Johnson says he is concerned about possible voter fraud and claims the board is violating the state constitution for instructing clerks to approve those registrations.

From the Herald-Leader:

“The homeless, like all Americans, have the right to vote,” Johnson said in his complaint. “However, to exercise that right to vote, all persons must register using the voter registration form and meet residency and precinct requirements.”

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Local News Noise & Notes Politics

Beshear Records Robocall Supporting Walker

In today’s closely watched Democratic primary election for secretary of state, Governor Steve Beshear called voters on behalf of incumbent Elaine Walker, who faces Lexington attorney Alison Lundergan Grimes.

Beshear appointed the former mayor of Bowling Green to fill the remainder of former Secretary of State Trey Grayson’s term in January, but had kept Walker at arm’s length up until now.

In March, Walker said the governor was helping her raise campaign money.

Asked about Beshear’s supposed support of her opponent, Grimes told WFPL the governor had not made an “open, public endorsement” in the race despite Walker’s wishes.

“I think he is leaving this decision, this race, this primary to the voters of Kentucky,” Grimes said.

From B&P:

So much for not intervening.

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Local News Politics

Polls Open, Near Record Low Turnout Expected

Kentucky elections officials are predicting the second-lowest voter turnout for a primary in more than 10 years. Secretary of State Elaine Walker predicts 10% of voters will go to the polls today.

The most notable race in the primary is the Republican race for governor. State Senate President David Williams has led in polls. He’s being challenged by Jefferson County Clerk Bobbie Holsclaw and Louisville businessman Phil Moffett. Governor Steve Beshear is running unopposed in the Democratic primary.

The polls opened at 6am this morning. They’ll close tonight at 6pm. If you’re in line at 6pm, you’ll be able to vote.

The May 1999 primary drew the lowest percentage of voters – just 6.4% of those registered.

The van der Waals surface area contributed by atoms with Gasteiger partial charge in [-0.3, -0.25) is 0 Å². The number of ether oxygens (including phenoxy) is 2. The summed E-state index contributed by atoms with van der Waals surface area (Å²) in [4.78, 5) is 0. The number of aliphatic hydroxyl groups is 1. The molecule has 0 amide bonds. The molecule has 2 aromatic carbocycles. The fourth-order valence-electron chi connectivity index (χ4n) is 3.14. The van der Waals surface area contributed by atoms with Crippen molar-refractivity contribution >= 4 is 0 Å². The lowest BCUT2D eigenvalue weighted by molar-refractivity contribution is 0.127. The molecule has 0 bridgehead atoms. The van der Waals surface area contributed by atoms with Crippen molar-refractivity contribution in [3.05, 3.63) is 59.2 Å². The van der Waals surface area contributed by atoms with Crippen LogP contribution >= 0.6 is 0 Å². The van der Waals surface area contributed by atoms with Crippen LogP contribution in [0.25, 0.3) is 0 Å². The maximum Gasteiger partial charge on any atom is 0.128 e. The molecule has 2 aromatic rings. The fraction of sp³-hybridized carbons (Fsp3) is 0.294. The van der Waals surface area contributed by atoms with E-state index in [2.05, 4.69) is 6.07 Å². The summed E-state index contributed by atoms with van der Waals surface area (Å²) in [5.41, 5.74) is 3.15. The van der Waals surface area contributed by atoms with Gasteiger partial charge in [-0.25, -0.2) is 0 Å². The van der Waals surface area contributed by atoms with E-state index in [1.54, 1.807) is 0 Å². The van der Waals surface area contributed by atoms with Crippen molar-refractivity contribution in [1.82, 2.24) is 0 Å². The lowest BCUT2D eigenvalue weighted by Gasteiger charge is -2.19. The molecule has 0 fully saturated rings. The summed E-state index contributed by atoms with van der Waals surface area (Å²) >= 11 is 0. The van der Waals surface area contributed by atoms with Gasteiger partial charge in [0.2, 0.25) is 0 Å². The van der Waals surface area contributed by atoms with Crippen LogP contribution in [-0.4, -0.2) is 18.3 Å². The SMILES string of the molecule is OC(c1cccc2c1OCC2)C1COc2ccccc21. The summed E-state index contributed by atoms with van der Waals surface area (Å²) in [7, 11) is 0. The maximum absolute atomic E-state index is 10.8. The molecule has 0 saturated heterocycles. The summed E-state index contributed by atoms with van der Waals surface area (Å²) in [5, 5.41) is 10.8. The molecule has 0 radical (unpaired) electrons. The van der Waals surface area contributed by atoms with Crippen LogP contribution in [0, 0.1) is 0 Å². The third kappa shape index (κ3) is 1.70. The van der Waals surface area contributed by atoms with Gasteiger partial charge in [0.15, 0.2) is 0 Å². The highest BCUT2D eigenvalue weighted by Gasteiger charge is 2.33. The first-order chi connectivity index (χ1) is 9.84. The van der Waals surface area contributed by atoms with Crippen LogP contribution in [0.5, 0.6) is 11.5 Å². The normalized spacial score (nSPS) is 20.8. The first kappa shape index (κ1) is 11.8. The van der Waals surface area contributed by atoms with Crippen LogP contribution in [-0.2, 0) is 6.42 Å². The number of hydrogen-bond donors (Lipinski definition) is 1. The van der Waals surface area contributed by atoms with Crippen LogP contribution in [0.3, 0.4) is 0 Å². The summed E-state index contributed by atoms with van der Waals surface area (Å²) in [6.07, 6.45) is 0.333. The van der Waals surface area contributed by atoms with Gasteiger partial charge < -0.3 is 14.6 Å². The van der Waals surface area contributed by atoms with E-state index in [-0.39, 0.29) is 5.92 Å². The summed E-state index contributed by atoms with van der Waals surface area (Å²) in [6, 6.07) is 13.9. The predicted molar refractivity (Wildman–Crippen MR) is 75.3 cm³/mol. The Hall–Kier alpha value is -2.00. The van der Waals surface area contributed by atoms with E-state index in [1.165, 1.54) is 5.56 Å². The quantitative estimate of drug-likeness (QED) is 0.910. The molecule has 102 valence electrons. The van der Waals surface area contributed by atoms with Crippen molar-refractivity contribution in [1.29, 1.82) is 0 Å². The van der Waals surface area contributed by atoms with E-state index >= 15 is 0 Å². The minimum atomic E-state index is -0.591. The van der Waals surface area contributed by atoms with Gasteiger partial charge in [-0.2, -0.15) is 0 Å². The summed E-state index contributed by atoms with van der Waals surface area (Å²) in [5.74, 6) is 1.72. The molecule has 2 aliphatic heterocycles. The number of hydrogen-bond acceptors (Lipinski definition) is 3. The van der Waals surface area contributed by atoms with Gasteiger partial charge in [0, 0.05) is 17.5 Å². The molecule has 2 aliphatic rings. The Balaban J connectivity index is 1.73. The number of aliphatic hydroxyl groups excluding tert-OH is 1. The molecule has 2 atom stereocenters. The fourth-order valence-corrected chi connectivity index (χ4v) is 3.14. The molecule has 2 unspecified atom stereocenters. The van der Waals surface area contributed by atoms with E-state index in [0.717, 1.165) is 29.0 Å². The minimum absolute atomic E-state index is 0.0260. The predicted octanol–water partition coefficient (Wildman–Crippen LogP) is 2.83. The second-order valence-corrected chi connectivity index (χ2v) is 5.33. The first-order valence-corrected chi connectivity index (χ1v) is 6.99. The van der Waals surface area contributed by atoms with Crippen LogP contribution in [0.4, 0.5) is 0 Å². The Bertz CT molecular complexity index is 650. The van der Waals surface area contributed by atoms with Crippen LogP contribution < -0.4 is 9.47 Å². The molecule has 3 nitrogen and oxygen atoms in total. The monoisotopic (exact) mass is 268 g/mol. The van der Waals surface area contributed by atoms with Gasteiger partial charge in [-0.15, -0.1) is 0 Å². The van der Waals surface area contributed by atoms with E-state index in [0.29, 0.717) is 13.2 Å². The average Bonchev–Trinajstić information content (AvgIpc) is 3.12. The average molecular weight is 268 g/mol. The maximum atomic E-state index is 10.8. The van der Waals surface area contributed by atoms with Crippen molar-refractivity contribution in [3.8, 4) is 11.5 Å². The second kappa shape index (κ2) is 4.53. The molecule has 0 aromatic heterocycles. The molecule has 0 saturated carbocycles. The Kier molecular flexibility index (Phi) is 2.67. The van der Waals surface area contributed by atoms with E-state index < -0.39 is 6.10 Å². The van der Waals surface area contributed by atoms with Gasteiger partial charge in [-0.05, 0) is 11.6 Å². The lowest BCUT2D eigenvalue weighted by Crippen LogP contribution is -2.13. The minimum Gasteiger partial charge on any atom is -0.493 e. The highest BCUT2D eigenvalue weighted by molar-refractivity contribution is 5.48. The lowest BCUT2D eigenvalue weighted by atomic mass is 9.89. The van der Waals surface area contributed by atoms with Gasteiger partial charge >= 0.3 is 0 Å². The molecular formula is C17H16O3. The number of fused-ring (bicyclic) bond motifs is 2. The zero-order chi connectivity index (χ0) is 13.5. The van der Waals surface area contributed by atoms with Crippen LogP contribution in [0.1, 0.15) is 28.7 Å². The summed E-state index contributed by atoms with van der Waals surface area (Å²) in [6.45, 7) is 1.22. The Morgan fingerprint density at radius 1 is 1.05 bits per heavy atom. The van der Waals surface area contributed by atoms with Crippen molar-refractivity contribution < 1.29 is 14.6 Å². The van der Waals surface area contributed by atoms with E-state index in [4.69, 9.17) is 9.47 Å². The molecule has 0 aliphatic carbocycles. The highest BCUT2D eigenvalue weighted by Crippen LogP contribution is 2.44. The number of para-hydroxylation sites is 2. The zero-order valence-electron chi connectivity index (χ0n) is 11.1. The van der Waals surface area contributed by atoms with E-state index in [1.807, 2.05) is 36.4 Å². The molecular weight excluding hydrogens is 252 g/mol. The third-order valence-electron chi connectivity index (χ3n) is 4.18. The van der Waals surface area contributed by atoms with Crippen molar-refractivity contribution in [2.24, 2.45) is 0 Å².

Courier-Journal Voter Guide

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Local News Politics

In Depth: A Look at The Democratic Secretary of State Candidates

By Brenna Angel, Kentucky Public Radio

The race for Kentucky Secretary of State features four candidates—two Republicans and two Democrats—who want the job of overseeing the commonwealth’s elections and business filings.

Kentucky Public Radio’s Brenna Angel takes a look at the two Democratic hopefuls, Elaine Walker of Bowling Green and Alison Lundergan Grimes of Lexington.

Audio MP3

Fifty-nine year old Elaine Walker is the incumbent candidate, although she has been Secretary of State for only a few months since Governor Steve Beshear appointed her to the position after Republican Trey Grayson left for a job at Harvard.

She previously served as mayor of Bowling Green.

“I’m the only experienced candidate with the proven leadership of creating jobs. And I think that means a lot to voters when they know that someone is qualified, someone is experienced,” says Walker.

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Local News Noise & Notes Politics

Walker Launches TV Ads

After giving her campaign a personal loan, Kentucky Secretary of State Elaine Walker was able to launch a television advertisement in her Democratic primary contest against challenger Allison Lundergran Grimes.

This is a bit of a surprise considering Walker initially said she wasn’t going to go beyond direct mailers and robocalls, but the former mayor of Bowling Green appears to be taking this race seriously—albeit in the last few days of the campaign.

In the 30-second commercial, Walker highlights receiving the appointment from Governor Steve Beshear and says she understands the importance of “protecting every vote” in state elections.

From cn|2 Pure Politics:

Grimes has outpaced Walker in fundraising by a 3-to-1 margin and has received endorsements from almost every major Democratic party official. This race appears like a landslide, however, with a 10 percent voter turnout projected for next week there could be an upset.

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Local News Noise & Notes Politics

Conway, Mongiardo to Co-Chair Grimes Campaign

With less than a week until the primary election, Democratic secretary of state candidate Alison Lundergan Grimes has announced that Kentucky Attorney General Jack Conway and Lt. Governor Daniel Mongiardo will serve as statewide co-chairs of her campaign.

Grimes is seeking the party’s nomination in a closely watched race against incumbent Secretary of State Elaine Walker, who was appointed by Governor Steve Beshear earlier this year to serve the final 11 months of former Secretary of State Trey Grayson’s term.

In an interview with WFPL, Grimes says she is honored the two rivals came together to support her candidacy and she believes it represents a united Democratic front heading into the May 17 primary.

“I think having Jack Conway and Daniel Mongiardo by my side demonstrates their confidence and belief that I’m the person that can help get that job done. That I’m the person that this state, that this party needs right now and I’m hopeful that will translate on Election Day to voters who are going into that voting booth,” she says.